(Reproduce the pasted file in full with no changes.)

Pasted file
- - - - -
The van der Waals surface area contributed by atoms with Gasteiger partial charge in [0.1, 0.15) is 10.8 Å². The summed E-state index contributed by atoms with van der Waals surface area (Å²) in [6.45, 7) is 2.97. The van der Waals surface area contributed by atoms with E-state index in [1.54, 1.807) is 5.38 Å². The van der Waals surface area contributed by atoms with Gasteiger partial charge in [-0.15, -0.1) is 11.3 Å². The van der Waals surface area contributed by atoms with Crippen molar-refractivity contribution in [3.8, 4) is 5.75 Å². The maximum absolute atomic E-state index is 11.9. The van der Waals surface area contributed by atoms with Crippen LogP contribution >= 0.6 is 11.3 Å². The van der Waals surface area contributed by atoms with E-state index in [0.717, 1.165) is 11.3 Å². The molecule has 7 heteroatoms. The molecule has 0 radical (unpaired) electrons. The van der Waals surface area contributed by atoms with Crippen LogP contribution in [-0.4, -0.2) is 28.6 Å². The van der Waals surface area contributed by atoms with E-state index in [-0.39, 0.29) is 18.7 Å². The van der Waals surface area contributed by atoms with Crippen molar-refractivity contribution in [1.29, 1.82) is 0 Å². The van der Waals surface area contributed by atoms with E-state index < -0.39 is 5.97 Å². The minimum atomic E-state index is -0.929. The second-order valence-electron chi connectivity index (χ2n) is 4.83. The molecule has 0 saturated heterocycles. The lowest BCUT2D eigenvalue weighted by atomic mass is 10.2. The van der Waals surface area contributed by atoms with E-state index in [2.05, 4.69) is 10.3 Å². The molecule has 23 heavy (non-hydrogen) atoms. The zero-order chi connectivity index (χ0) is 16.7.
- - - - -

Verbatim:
The van der Waals surface area contributed by atoms with Gasteiger partial charge in [0.1, 0.15) is 10.8 Å². The summed E-state index contributed by atoms with van der Waals surface area (Å²) in [6.45, 7) is 2.97. The van der Waals surface area contributed by atoms with E-state index in [1.54, 1.807) is 5.38 Å². The van der Waals surface area contributed by atoms with Gasteiger partial charge in [-0.15, -0.1) is 11.3 Å². The van der Waals surface area contributed by atoms with Crippen molar-refractivity contribution in [3.8, 4) is 5.75 Å². The maximum absolute atomic E-state index is 11.9. The van der Waals surface area contributed by atoms with Crippen LogP contribution >= 0.6 is 11.3 Å². The van der Waals surface area contributed by atoms with E-state index in [0.717, 1.165) is 11.3 Å². The molecule has 7 heteroatoms. The molecule has 0 radical (unpaired) electrons. The van der Waals surface area contributed by atoms with Crippen LogP contribution in [-0.4, -0.2) is 28.6 Å². The van der Waals surface area contributed by atoms with E-state index in [-0.39, 0.29) is 18.7 Å². The van der Waals surface area contributed by atoms with Crippen molar-refractivity contribution in [1.29, 1.82) is 0 Å². The van der Waals surface area contributed by atoms with E-state index < -0.39 is 5.97 Å². The minimum atomic E-state index is -0.929. The second-order valence-electron chi connectivity index (χ2n) is 4.83. The molecule has 0 saturated heterocycles. The lowest BCUT2D eigenvalue weighted by atomic mass is 10.2. The van der Waals surface area contributed by atoms with E-state index in [2.05, 4.69) is 10.3 Å². The molecule has 23 heavy (non-hydrogen) atoms. The zero-order chi connectivity index (χ0) is 16.7.